[Note: Not only am I an author, I am also an avid reader. It is my hope to offer periodic book reviews to give you a glimpse at my bookshelf, and hopefully encourage you to pick up a good book. Most of what I read is from a Christian worldview, although I do read some secular books from time to time.]
Permission Granted – And Other Thoughts on Living Graciously Among Sinners and Saints
By Margot Starbuck
Published 2013 by Baker Books
Several months ago I took a trip to my local Christian bookstore. My errand had a dual purpose – to find selections for the Ladies Book Club at my church and also to find a book to help me with the dilemma I found myself in. My struggle, namely, was how do I, as a Christian, love the people of the world but still hold on to my biblical principles?
Ms. Starbuck’s book spoke to me immediately. The subtitle alone called my name. But, I struggled with choosing it for our book club. I knew nothing about the author or her theology. I put the book down, then picked it back up again. I thumbed through its pages, put it back on the shelf. What if it were too liberal in its message? I walked around the store some more, chose a novel (All For a Song), then went back and picked up Permission Granted again. Squaring my shoulders, I took my purchases to the counter. I am very glad I did!
As I mentioned earlier, I’ve been having a lot of internal struggles lately. I know I’m supposed to love as Jesus did, that means loving everybody – even those who have differing spiritual, political, sexual views. But, I’m also supposed to stand for something. I’m supposed to be willing to draw a line in the sand and say, “do not cross”. How am I supposed to love someone as they are and yet not accept their decisions? How do I stand my ground while simultaneously loving someone who is standing theirs, which may be diametrically opposed to my stand? It was all very confusing to me.
Ms. Starbuck’s book helped me straighten out the tangled web of my thoughts and the mixed messages I often receive from Christian leaders. Throughout the book she refers to two sets of people – the “religious” and “others”. The religious are those of us who consider ourselves to be good, upstanding, Bible-believing Christians who try to live and play by the rules. The “others” are anyone we would consider to be outside of our church or social group. You know, sinners. There is also a sub-group of “others” called special sinners. You and I both know who those people are, the ones who’s sins we believe are so much worse than our own.
This book was very interesting to me because I saw myself in so many of her examples. Such as, who hasn’t judged someone by the bumper sticker we see on their car? Guilty!! I am one of those who, when people would tell me if Jesus were in America today He would not be a Republican, would think “oh, yes, He would!” (Don’t worry, I know better now. LOL) I have been guilty of thinking that even though I sin, my sins aren’t as bad as someone else’s.
Another reason this book was interesting to me is because I have an “other” in my family. My oldest son (who is currently not speaking to any of us in his family) is an “other”. He hangs with people I often find offensive. He wears eyeliner. Okay, not everyday, but when he goes to these raves he attends. Many of his friends lead a lifestyle that is way outside my Christian comfort zone. So, how do I love him and his friends? That was really my bottom-line question. The answer was oh, so simple.
As Jesus did.
Ms. Starbuck spent a lot of time going over the Gospel accounts of Jesus’ life on earth, especially His reputation as a friend of sinners. She talked about His unconditional acceptance, which means being loved before you change even one tiny thing about your behavior. She challenges the Christian to really consider what we believe – including asking if we are often more concerned with behavior modification than we are with spiritual transformation. It made me think a lot about the Bible accounts of Jesus and the time He spent with sinners. I think we’ve had a tendency to sanitize His friendship with sinners. Yes, He hung around with prostitutes and tax collectors, but those people all cleaned up their acts after a few minutes with Jesus, right? One dinner with Jesus and they no longer drank or used bad language or turned tricks again. That’s what we like to think. But the Bible doesn’t say that. It does tell us that Jesus loved them and had compassion on them and even “healed all their diseases” – while they were yet sinners.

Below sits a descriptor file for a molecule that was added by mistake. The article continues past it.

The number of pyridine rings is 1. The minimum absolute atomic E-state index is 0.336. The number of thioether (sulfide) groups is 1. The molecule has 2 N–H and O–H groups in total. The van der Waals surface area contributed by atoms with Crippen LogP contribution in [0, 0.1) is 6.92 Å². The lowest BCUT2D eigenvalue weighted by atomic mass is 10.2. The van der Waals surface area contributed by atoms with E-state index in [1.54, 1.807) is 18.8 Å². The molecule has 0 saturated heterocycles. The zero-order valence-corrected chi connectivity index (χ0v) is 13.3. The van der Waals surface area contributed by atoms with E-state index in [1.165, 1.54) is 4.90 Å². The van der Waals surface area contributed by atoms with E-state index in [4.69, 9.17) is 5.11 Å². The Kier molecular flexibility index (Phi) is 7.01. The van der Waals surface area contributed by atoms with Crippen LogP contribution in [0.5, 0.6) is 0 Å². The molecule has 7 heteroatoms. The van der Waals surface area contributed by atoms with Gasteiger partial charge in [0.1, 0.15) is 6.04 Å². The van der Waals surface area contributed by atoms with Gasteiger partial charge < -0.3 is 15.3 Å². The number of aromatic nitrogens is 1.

I will admit that some parts of the book were challenging for me. It was obvious after reading just a few chapters that Ms. Starbuck comes from a more liberal perspective than I have – both politically and spiritually – so I had to put my new knowledge to good use and keep an open mind about what she had to say! It was fairly easy though because she writes with a good deal of humor. There were times when she made me laugh out loud with her witty words. Ms. Starbuck has no trouble making fun of herself and her religiosity, which helped me see myself in a more humorous light. Also, I enjoyed being challenged in my beliefs and taking time to consider that maybe there is another way to look at a situation.
Although Permission Granted didn’t solve all my internal struggles, it did give me a new and fresh perspective on what it means to truly love others and relieved me of the burden of being Holy Spirit junior to those who may be living outside my Christian comfort zone. I still believe there is Truth and that we need to stand by it. We cannot accept and condone anything anyone wants to do in the name of love. But love has a greater chance of changing people and bringing them to repentance than picket signs and placards ever will.
Overall, I would recommend Permission Granted to anyone who is struggling to understand what it means to walk in Christian love and how we are to live our everyday lives in today’s world.